Such + (adjective) + e.g. He played such moving music
uncountable or plural that many in the audience felt close
noun to tears.
Such + a lot of + noun e.g. There was such a lot of noise
that the children couldnt hear what
the teacher was saying.
So + adjective / adverb e.g. We were so pleased with their
present that we rang them
immediately.
He sang so beautifully that he
won the contest.
So + much, many, little, few e.g. We had so little time that we
(+noun) didnt manage to visit all our
friends.
So + adjective + a(n) + e.g. So beautiful a girl was she that
noun the prince fell in love with her at
Clauses of Result

Clauses of Result follow the rule of the


sequence of tenses.
e.g. He is so tall that he can reach
the top shelf.
She was such a good actress that
everyone admired her.
4.
D. Clauses of Concession
Lets continue with the next type of clauses.
Clauses of
Concession

Clauses of Concession follow the rule of


the sequence of tenses.
e.g. Much as I like her, I disapprove
of her teaching methods.
Sensible as/though he is, he has
acted foolishly in this case.
Even though he studied, he
failed his tests.
Clauses of Concession

Clauses of Concession are introduced by:

as even so much as * but


although even if in spite of howeve
r
though while despite yet
even whereas nevertheles still
though s admire, enjoy etc.
* used with verbs such as (dis)like,
Clauses of Concession follow the rule of the sequence of tenses.
Clauses of Concession

e.g. Much as I like her, I disapprove


of her teaching methods.
Sensible as/though he is, he has
acted foolishly in this case.
Even though he studied, he
failed his tests.
Clauses of Concession

1. In spite of / Despite + noun or


gerund or the fact that + clause
e.g. In spite of / Despite being ill,
she went to work.
In spite of / Despite her ill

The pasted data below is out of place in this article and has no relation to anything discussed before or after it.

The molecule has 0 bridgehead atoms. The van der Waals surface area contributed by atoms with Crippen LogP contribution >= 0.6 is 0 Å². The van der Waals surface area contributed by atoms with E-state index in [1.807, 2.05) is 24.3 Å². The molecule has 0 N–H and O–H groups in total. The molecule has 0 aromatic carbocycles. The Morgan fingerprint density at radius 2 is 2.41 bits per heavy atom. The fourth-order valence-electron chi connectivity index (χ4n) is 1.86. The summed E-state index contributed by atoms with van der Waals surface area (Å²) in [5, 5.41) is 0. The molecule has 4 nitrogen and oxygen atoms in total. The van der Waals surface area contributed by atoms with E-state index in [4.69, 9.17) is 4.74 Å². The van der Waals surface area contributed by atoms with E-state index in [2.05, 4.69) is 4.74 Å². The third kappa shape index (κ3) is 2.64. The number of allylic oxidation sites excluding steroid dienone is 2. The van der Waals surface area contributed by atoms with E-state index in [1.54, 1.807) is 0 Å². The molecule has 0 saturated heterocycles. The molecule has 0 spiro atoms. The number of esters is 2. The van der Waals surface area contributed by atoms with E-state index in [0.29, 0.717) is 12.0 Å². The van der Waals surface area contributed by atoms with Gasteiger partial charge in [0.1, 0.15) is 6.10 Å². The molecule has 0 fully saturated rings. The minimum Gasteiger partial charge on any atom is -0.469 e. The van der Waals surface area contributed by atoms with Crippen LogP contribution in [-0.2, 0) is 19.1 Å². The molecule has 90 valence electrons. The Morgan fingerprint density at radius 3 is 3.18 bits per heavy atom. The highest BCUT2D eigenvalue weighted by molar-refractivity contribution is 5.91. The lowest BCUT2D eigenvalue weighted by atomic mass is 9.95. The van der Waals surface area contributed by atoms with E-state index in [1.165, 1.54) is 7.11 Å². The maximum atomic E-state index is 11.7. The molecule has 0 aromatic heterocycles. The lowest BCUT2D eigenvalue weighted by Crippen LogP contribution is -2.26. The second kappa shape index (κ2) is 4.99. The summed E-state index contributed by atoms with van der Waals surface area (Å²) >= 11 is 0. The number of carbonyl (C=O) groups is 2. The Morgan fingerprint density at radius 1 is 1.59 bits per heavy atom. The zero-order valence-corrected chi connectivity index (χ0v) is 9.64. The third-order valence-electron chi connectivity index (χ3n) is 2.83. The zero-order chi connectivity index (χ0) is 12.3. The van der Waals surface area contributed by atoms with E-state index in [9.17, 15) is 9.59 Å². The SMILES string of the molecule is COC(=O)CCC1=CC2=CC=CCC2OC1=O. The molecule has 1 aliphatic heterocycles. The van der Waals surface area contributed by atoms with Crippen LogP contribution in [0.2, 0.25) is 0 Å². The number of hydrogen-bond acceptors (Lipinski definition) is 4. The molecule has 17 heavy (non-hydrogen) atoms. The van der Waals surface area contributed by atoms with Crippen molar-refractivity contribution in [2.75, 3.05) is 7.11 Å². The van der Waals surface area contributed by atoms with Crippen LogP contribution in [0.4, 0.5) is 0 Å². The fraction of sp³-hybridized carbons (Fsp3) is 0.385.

health, she still takes care of the
house and children.
Clauses of Concession

2. However / No matter how +


adjective / adverb + subject (+may) +
verb
e.g. No matter how hard I try, I can
never solve crosswords.
However hard he may try, he
wont succeed.
Clauses of Concession

3. Whatever / No matter what + clause


e.g. No matter what the time is, ring
me when you arrive at the station.
Clauses of Concession

4. Even if + should + infinitive


(unlikely to happen)
e.g. Even if it should rain, Im still
going swimming.
Clauses of Concession

5. Adjective / Adverb + though +


subject + verb
Adjective / Adverb + though +
subject + may + infinitive
e.g. Rich though he is, he is not
happy.
Late though he stayed, he
didnt finish the work.
Clauses of Concession

6. Adjective / Adverb + as + subject


+ verb
e.g. Tall as he is, he couldnt reach
the branch of the tree.
Fast as he ran, he didnt catch
the bus.
5.
E. Exclamations
Lets continue with what exclaimations!
Exclamations

Exclamations are not subordinate


clauses and are introduced by what or
how as follows:
What + (a/an) What an interesting
(adjective) + noun lecture!
What awful furniture!
How+ How beautiful she is!
adjective/adverb/verb How slowly he walks!
How I loved him!
How + adjective + How beautiful a girl (she
a/an + noun (not is)! (archaic)
common)
Exclamations

Exclamatory sentences can also be expressed:


1. With such (a/an) + (adjective) + (noun) or so +
adjective/adverb.
E.g. She is such a beautiful girl! Or She is so
beautiful!
1. By beginning the sentence putting the verb of
the sentence into the interrogative negative
form.
E.g. Isnt she sweet!
Doesnt he eat a lot!
1. By beginning the sentence with an adverb or
an adverbial particle (away, up, out, etc.) with
a verb of movement.
E.g. Off he went!
6.
F. Clauses of reason
Lets move to the next type of clause!
Clauses of reason

Clauses of reason are introduced by


as, since, seeing that, because, for
and follow the rule of sequence of
tenses.
E.g. Since she hasnt got any money she
cant go shopping.
He failed his test because he wasnt
well prepared.
Clauses of reason

Because and for can both be used to


introduce a Clause of Reason. However, for
cant be used at the beginning of a sentence
or as an answer to a why-question. If used,
there is always a comma before it in written
speech or a pause in oral speech.
E.g. Because I didnt know how, I didnt do
it.
I didnt do it because I didnt know how.
I didnt do it, for I didnt know how.
7.
G. Clauses of reason
This is the last type of clause!
Clauses of Place

Clauses of Place are introduced by where,


wherever, as far as, as high as, as low as,
as near as, etc., as follows:
Where + Present tense or Or present
Wherever may future
As high as E.g. No matter where
As low as I go, I always bump
As far as into him.
As near as + Past tense or might past
E.g. The dog went
wherever I went

Note: Simple Future is not normally used in Clauses



Thanks you for your attention!!
Any questions?